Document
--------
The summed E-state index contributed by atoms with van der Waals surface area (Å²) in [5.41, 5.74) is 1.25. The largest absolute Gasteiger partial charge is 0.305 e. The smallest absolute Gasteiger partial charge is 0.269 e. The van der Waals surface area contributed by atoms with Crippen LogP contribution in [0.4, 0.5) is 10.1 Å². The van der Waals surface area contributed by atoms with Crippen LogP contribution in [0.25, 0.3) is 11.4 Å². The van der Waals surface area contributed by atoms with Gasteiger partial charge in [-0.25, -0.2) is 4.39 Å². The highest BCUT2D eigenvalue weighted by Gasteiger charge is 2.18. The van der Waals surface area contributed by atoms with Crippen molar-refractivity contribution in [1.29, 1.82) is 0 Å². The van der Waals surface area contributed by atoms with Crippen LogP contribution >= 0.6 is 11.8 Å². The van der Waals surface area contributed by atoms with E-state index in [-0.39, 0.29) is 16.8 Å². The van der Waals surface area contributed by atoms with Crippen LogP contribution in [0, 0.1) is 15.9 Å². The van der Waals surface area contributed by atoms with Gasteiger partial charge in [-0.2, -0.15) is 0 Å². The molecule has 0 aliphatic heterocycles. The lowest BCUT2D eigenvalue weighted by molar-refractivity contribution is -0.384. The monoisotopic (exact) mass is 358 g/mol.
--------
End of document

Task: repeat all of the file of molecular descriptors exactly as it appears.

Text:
The summed E-state index contributed by atoms with van der Waals surface area (Å²) in [5.41, 5.74) is 1.25. The largest absolute Gasteiger partial charge is 0.305 e. The smallest absolute Gasteiger partial charge is 0.269 e. The van der Waals surface area contributed by atoms with Crippen LogP contribution in [0.4, 0.5) is 10.1 Å². The van der Waals surface area contributed by atoms with Crippen LogP contribution in [0.25, 0.3) is 11.4 Å². The van der Waals surface area contributed by atoms with Gasteiger partial charge in [-0.25, -0.2) is 4.39 Å². The highest BCUT2D eigenvalue weighted by Gasteiger charge is 2.18. The van der Waals surface area contributed by atoms with Crippen molar-refractivity contribution in [1.29, 1.82) is 0 Å². The van der Waals surface area contributed by atoms with Crippen LogP contribution >= 0.6 is 11.8 Å². The van der Waals surface area contributed by atoms with E-state index in [-0.39, 0.29) is 16.8 Å². The van der Waals surface area contributed by atoms with Crippen LogP contribution in [0, 0.1) is 15.9 Å². The van der Waals surface area contributed by atoms with Gasteiger partial charge in [-0.2, -0.15) is 0 Å². The molecule has 0 aliphatic heterocycles. The lowest BCUT2D eigenvalue weighted by molar-refractivity contribution is -0.384. The monoisotopic (exact) mass is 358 g/mol.